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Environ Microbiol. 2013 Oct;15(10):2712-35. doi: 10.1111/1462-2920.12128. Epub 2013 Apr 23.

Comparative genomic analysis of magnetotactic bacteria from the Deltaproteobacteria provides new insights into magnetite and greigite magnetosome genes required for magnetotaxis.

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  • 1CEA Cadarache/CNRS/Aix-Marseille Université, UMR7265 Service de Biologie Végétale et de Microbiologie Environnementale, Laboratoire de Bioénergétique Cellulaire, 13108, Saint Paul lez Durance, France.

Abstract

Magnetotactic bacteria (MTB) represent a group of diverse motile prokaryotes that biomineralize magnetosomes, the organelles responsible for magnetotaxis. Magnetosomes consist of intracellular, membrane-bounded, tens-of-nanometre-sized crystals of the magnetic minerals magnetite (Fe3O4) or greigite (Fe3S4) and are usually organized as a chain within the cell acting like a compass needle. Most information regarding the biomineralization processes involved in magnetosome formation comes from studies involving Alphaproteobacteria species which biomineralize cuboctahedral and elongated prismatic crystals of magnetite. Many magnetosome genes, the mam genes, identified in these organisms are conserved in all known MTB. Here we present a comparative genomic analysis of magnetotactic Deltaproteobacteria that synthesize bullet-shaped crystals of magnetite and/or greigite. We show that in addition to mam genes, there is a conserved set of genes, designated mad genes, specific to the magnetotactic Deltaproteobacteria, some also being present in Candidatus Magnetobacterium bavaricum of the Nitrospirae phylum, but absent in the magnetotactic Alphaproteobacteria. Our results suggest that the number of genes associated with magnetotaxis in magnetotactic Deltaproteobacteria is larger than previously thought. We also demonstrate that the minimum set of mam genes necessary for magnetosome formation in Magnetospirillum is also conserved in magnetite-producing, magnetotactic Deltaproteobacteria. Some putative novel functions of mad genes are discussed.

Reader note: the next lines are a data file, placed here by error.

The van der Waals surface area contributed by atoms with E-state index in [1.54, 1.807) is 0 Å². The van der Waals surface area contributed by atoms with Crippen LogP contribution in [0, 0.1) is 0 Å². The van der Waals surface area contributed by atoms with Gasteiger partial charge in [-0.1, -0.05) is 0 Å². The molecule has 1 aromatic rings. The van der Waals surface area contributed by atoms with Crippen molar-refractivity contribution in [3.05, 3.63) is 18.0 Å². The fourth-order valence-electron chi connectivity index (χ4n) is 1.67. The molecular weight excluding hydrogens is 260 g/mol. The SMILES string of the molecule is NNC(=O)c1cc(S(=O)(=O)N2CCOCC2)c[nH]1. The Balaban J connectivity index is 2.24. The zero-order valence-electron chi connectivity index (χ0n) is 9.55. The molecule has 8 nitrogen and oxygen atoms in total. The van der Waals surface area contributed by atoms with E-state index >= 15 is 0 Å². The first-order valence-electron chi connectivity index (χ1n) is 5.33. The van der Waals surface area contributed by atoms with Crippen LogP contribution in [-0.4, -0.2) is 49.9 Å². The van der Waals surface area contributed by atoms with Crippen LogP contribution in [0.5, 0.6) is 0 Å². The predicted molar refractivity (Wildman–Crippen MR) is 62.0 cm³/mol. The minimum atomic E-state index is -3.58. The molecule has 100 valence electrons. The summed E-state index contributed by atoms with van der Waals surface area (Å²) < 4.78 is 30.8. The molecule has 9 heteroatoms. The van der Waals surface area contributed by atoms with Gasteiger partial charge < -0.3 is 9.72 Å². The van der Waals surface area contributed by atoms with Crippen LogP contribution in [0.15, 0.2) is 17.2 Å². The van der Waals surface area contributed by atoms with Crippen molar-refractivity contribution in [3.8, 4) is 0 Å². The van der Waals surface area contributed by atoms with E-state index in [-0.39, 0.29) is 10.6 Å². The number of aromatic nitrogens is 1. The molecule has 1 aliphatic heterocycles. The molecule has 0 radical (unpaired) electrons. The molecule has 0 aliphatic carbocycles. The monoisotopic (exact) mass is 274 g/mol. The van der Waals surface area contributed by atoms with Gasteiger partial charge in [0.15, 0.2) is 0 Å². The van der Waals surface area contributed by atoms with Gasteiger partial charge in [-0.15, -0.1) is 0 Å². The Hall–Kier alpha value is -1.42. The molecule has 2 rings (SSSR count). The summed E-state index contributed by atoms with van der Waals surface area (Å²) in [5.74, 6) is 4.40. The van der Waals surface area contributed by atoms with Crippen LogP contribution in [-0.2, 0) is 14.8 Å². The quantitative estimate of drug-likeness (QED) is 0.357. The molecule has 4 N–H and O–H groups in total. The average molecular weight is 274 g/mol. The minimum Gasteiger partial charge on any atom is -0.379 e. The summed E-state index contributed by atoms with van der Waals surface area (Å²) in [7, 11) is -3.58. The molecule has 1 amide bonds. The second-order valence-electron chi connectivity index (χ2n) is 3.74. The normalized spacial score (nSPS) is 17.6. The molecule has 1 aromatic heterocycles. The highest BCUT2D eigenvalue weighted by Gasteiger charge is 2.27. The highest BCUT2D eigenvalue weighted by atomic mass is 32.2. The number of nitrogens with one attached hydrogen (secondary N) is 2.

© 2013 John Wiley & Sons Ltd and Society for Applied Microbiology.

PMID:
23607663
[PubMed - indexed for MEDLINE]
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